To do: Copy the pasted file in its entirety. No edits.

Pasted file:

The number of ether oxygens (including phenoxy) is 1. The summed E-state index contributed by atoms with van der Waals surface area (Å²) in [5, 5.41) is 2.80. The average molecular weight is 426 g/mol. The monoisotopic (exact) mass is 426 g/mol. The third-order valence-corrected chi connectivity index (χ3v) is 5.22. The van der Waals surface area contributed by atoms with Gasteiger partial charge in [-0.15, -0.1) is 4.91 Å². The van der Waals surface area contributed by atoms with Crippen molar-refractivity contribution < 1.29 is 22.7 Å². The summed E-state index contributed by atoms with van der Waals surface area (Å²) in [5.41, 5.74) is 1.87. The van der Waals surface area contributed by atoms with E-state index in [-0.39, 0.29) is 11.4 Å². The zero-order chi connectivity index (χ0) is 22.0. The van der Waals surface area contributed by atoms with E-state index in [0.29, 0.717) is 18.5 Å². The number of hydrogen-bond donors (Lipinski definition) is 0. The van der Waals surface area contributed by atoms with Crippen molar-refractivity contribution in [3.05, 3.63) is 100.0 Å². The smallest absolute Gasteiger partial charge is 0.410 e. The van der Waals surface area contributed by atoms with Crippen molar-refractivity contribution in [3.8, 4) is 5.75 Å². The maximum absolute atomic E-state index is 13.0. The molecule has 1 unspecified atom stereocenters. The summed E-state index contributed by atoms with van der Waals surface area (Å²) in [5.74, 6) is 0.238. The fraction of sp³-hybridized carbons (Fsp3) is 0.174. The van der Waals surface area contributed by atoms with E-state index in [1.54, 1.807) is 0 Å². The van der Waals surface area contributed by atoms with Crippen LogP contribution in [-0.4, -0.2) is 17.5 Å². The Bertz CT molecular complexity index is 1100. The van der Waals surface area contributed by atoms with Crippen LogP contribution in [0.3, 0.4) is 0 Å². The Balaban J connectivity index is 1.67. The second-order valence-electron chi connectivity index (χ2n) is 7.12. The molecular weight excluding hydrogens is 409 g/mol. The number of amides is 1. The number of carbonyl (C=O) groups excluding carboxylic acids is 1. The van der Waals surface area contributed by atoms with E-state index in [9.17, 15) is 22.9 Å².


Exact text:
The number of ether oxygens (including phenoxy) is 1. The summed E-state index contributed by atoms with van der Waals surface area (Å²) in [5, 5.41) is 2.80. The average molecular weight is 426 g/mol. The monoisotopic (exact) mass is 426 g/mol. The third-order valence-corrected chi connectivity index (χ3v) is 5.22. The van der Waals surface area contributed by atoms with Gasteiger partial charge in [-0.15, -0.1) is 4.91 Å². The van der Waals surface area contributed by atoms with Crippen molar-refractivity contribution < 1.29 is 22.7 Å². The summed E-state index contributed by atoms with van der Waals surface area (Å²) in [5.41, 5.74) is 1.87. The van der Waals surface area contributed by atoms with E-state index in [-0.39, 0.29) is 11.4 Å². The zero-order chi connectivity index (χ0) is 22.0. The van der Waals surface area contributed by atoms with E-state index in [0.29, 0.717) is 18.5 Å². The number of hydrogen-bond donors (Lipinski definition) is 0. The van der Waals surface area contributed by atoms with Crippen molar-refractivity contribution in [3.05, 3.63) is 100.0 Å². The smallest absolute Gasteiger partial charge is 0.410 e. The van der Waals surface area contributed by atoms with Crippen molar-refractivity contribution in [3.8, 4) is 5.75 Å². The maximum absolute atomic E-state index is 13.0. The molecule has 1 unspecified atom stereocenters. The summed E-state index contributed by atoms with van der Waals surface area (Å²) in [5.74, 6) is 0.238. The fraction of sp³-hybridized carbons (Fsp3) is 0.174. The van der Waals surface area contributed by atoms with E-state index in [1.54, 1.807) is 0 Å². The van der Waals surface area contributed by atoms with Crippen LogP contribution in [-0.4, -0.2) is 17.5 Å². The Bertz CT molecular complexity index is 1100. The van der Waals surface area contributed by atoms with Crippen LogP contribution in [0.3, 0.4) is 0 Å². The Balaban J connectivity index is 1.67. The second-order valence-electron chi connectivity index (χ2n) is 7.12. The molecular weight excluding hydrogens is 409 g/mol. The number of amides is 1. The number of carbonyl (C=O) groups excluding carboxylic acids is 1. The van der Waals surface area contributed by atoms with E-state index in [9.17, 15) is 22.9 Å².